Estate Planning Mistake #8

Estate Planning Only Done for One Spouse

             One of the major questions people have when doing their estate planning is: “if we’re married why can’t we just do estate planning for one of us?” The answer to this question is simple: there is no way to know who will pass first when drafting these documents.

            What happens if you spend the money to draft all the document in one person’s name and the other spouse passes first? This could land you in probate court spending an abundance of money and time to resolve the issue when it could have been easily avoided by just drafting the documents for both spouses from the beginning.

           Additionally, this begs the question of “what happens to any separate property owned by one spouse in the event of his/her passing?” When there is no estate plan, the rules of contract apply. Bank account titles control. Beneficiary designations operate to pay benefits only to those named when the beneficiary designation was made – and they are not changed by marriages, deaths, divorce, or a new will. This essentially means any property laid out in a prenuptial agreement or exempt from the marital property rule can be taken into question without a clear will to lay out the desires of the deceased spouse.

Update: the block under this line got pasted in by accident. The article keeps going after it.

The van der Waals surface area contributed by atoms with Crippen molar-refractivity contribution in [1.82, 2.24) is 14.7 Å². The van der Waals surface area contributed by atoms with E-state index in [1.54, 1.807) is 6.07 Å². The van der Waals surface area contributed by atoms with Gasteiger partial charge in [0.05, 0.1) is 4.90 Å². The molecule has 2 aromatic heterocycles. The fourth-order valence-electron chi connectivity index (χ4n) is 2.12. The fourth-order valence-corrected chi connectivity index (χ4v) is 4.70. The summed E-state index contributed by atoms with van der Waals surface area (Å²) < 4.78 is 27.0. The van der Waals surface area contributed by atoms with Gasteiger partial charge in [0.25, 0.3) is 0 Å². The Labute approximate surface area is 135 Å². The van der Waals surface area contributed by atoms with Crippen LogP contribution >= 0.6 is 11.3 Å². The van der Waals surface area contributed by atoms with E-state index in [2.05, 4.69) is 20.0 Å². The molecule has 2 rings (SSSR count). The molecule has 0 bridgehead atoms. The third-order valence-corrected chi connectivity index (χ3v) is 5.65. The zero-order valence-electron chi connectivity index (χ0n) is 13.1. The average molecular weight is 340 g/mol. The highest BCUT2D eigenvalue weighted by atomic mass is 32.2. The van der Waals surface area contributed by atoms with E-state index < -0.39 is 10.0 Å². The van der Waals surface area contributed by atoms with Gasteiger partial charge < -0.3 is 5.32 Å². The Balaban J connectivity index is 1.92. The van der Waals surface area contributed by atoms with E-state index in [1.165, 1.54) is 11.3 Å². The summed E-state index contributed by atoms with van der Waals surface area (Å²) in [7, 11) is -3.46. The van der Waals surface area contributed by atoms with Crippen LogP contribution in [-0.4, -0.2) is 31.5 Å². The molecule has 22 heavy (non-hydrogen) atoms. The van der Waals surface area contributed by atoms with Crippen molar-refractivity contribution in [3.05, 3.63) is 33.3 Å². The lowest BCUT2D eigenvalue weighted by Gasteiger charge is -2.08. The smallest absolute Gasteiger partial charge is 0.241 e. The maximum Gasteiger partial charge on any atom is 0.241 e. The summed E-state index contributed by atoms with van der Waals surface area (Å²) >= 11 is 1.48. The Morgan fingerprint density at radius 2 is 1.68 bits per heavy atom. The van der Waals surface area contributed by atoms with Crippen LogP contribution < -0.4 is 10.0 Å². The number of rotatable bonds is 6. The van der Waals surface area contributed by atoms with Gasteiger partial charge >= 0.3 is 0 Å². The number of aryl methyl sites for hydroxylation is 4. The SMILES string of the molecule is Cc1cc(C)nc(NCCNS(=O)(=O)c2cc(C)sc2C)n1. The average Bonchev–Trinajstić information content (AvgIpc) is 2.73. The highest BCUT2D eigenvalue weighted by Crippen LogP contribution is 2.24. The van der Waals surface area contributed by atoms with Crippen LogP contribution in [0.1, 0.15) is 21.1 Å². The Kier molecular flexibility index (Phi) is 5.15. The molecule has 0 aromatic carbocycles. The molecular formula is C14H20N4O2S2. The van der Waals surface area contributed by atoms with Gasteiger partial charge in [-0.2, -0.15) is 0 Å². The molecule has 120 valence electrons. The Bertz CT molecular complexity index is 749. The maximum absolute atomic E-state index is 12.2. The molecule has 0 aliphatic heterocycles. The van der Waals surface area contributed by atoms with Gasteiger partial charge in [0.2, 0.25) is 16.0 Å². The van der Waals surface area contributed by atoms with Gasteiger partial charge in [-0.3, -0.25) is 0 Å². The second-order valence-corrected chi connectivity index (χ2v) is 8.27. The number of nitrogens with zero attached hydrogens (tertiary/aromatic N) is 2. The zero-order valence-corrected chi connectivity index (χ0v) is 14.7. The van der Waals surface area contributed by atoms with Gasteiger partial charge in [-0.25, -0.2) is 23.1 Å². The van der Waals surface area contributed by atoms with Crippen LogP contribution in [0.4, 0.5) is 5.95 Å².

The main goal of estate planning is simply to avoid probate and make the process as swift and uncomplicated as possible for the surviving spouse and rest of the family.

Failing to plan is planning to fail.

          Call (248) 643-9530 or email info@zeiglerlaw.com for a consultation.

For more information visit our website http://www.zeiglerlaw.com/Legal-Will.html

 

ESTATE PLANNING MISTAKE #7

Estate Planning Tax Mistakes Commonly Made – Assets Held in Decedent’s Name Alone